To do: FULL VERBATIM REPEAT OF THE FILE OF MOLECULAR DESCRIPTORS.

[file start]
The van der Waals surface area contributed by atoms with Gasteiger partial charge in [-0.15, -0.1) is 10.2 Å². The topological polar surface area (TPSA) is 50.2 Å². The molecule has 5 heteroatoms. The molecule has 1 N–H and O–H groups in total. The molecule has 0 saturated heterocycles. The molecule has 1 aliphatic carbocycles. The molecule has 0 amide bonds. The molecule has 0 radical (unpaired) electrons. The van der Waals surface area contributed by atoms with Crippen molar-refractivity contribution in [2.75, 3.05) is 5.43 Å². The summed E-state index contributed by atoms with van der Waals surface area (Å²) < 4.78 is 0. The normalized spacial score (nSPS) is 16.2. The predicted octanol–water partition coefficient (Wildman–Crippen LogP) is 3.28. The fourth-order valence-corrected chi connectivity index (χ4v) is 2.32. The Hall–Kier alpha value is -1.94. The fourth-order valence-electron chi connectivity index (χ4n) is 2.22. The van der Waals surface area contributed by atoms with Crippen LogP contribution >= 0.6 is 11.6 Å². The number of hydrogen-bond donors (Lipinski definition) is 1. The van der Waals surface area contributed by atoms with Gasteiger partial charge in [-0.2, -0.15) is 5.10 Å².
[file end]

The van der Waals surface area contributed by atoms with Gasteiger partial charge in [-0.15, -0.1) is 10.2 Å². The topological polar surface area (TPSA) is 50.2 Å². The molecule has 5 heteroatoms. The molecule has 1 N–H and O–H groups in total. The molecule has 0 saturated heterocycles. The molecule has 1 aliphatic carbocycles. The molecule has 0 amide bonds. The molecule has 0 radical (unpaired) electrons. The van der Waals surface area contributed by atoms with Crippen molar-refractivity contribution in [2.75, 3.05) is 5.43 Å². The summed E-state index contributed by atoms with van der Waals surface area (Å²) < 4.78 is 0. The normalized spacial score (nSPS) is 16.2. The predicted octanol–water partition coefficient (Wildman–Crippen LogP) is 3.28. The fourth-order valence-corrected chi connectivity index (χ4v) is 2.32. The Hall–Kier alpha value is -1.94. The fourth-order valence-electron chi connectivity index (χ4n) is 2.22. The van der Waals surface area contributed by atoms with Crippen LogP contribution >= 0.6 is 11.6 Å². The number of hydrogen-bond donors (Lipinski definition) is 1. The van der Waals surface area contributed by atoms with Gasteiger partial charge in [-0.2, -0.15) is 5.10 Å².